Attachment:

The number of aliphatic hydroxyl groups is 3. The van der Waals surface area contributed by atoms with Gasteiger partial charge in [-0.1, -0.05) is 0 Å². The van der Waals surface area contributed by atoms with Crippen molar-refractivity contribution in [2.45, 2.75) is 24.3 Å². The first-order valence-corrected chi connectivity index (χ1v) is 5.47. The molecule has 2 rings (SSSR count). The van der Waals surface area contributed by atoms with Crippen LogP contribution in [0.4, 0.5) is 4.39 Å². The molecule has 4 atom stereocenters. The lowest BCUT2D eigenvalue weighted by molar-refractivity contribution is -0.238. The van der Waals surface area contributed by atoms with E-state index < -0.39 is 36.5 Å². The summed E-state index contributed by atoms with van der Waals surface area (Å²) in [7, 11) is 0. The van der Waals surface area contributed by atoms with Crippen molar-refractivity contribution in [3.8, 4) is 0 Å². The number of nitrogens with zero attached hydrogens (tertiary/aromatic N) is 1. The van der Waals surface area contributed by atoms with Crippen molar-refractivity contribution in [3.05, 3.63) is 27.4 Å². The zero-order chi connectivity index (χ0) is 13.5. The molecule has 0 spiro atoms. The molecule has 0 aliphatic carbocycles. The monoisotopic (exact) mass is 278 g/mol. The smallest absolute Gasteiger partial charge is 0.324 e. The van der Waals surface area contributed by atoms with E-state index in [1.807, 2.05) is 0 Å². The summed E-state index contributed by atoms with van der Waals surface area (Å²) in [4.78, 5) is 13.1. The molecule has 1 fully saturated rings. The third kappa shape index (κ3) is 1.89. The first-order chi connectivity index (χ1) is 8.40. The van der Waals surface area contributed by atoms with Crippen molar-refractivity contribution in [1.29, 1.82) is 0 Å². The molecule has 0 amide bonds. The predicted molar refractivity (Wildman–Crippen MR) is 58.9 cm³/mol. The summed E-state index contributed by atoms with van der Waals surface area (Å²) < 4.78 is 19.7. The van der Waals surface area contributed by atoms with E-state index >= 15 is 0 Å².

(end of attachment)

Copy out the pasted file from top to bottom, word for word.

The number of aliphatic hydroxyl groups is 3. The van der Waals surface area contributed by atoms with Gasteiger partial charge in [-0.1, -0.05) is 0 Å². The van der Waals surface area contributed by atoms with Crippen molar-refractivity contribution in [2.45, 2.75) is 24.3 Å². The first-order valence-corrected chi connectivity index (χ1v) is 5.47. The molecule has 2 rings (SSSR count). The van der Waals surface area contributed by atoms with Crippen LogP contribution in [0.4, 0.5) is 4.39 Å². The molecule has 4 atom stereocenters. The lowest BCUT2D eigenvalue weighted by molar-refractivity contribution is -0.238. The van der Waals surface area contributed by atoms with E-state index < -0.39 is 36.5 Å². The summed E-state index contributed by atoms with van der Waals surface area (Å²) in [7, 11) is 0. The van der Waals surface area contributed by atoms with Crippen molar-refractivity contribution in [3.8, 4) is 0 Å². The number of nitrogens with zero attached hydrogens (tertiary/aromatic N) is 1. The van der Waals surface area contributed by atoms with Crippen molar-refractivity contribution in [3.05, 3.63) is 27.4 Å². The zero-order chi connectivity index (χ0) is 13.5. The molecule has 0 spiro atoms. The molecule has 0 aliphatic carbocycles. The monoisotopic (exact) mass is 278 g/mol. The smallest absolute Gasteiger partial charge is 0.324 e. The van der Waals surface area contributed by atoms with E-state index in [1.807, 2.05) is 0 Å². The summed E-state index contributed by atoms with van der Waals surface area (Å²) in [4.78, 5) is 13.1. The molecule has 1 fully saturated rings. The third kappa shape index (κ3) is 1.89. The first-order chi connectivity index (χ1) is 8.40. The van der Waals surface area contributed by atoms with Crippen molar-refractivity contribution in [1.29, 1.82) is 0 Å². The molecule has 0 amide bonds. The predicted molar refractivity (Wildman–Crippen MR) is 58.9 cm³/mol. The summed E-state index contributed by atoms with van der Waals surface area (Å²) < 4.78 is 19.7. The van der Waals surface area contributed by atoms with E-state index >= 15 is 0 Å².